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Ordovician Period (485-443 million years ago) was a time of renewed animal diversification, especially the evolution of heavily skeletonized animals in the world's oceans.

The number of genera recorded by fossils increased fivefold, suggesting that species diversity might have increased by an order of magnitude (most genera contain multiple species). The Ordovician radiation established a marine ecosystem that persisted for more than 200 million years.
Land plants evolved during the Ordovician Period

At the end of the Permian Period, 252 million years ago, environmental catastrophe eliminated most genera in the oceans. Paleozoic coral-like cnidarians become extinct, as did the trilobites. Brachiopods survived as a group, but most species disappeared. As noted in Chapter 23, the trigger for this devastation was massive volcanism that unleashed global warming, ocean acidification, and oxygen loss from subsurface oceans.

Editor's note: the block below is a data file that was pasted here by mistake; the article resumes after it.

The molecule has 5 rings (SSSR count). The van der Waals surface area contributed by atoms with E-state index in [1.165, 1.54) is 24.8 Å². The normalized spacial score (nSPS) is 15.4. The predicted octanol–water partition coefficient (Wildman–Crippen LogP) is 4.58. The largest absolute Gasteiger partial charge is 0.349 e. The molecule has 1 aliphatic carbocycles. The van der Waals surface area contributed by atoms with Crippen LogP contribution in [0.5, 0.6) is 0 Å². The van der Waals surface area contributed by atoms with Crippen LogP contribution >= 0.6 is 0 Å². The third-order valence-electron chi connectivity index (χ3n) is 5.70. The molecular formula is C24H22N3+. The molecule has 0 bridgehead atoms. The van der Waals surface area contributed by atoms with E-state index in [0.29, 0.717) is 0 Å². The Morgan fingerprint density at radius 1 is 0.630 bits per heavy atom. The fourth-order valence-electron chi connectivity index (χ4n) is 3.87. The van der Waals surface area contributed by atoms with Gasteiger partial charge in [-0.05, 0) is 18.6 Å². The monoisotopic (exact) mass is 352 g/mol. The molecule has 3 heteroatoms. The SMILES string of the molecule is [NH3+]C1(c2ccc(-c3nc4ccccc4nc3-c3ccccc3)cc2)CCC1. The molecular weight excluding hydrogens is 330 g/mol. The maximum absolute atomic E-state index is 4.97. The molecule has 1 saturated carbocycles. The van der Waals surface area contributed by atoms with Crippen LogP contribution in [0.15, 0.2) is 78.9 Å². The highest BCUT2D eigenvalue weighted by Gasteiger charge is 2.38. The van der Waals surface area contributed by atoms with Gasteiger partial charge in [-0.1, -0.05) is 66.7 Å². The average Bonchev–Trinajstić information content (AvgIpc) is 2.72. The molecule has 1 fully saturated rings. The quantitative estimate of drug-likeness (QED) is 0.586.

Bivalves and gastropods diversified; new groups of arthropods radiated, including the ancestors of the crabs and shrimps we see today; and surviving cnidarians evolved a new capacity to make skeletons of calcium carbonate

Flies, beetles, bees, wasps, butterflies, and moths radiated later, beginning in the early Mesozoic Era. Their rise in diversity parallels that of the flowering plants and reflects coevolution of flowering plants and the insects that both pollinate and feed on them.

Dominating terrestrial ecosystems until the end of the Cretaceous Period, 66 million years ago, when another mass extinction, caused by a catastrophic asteroid impact, eliminated nearly all dinosaur species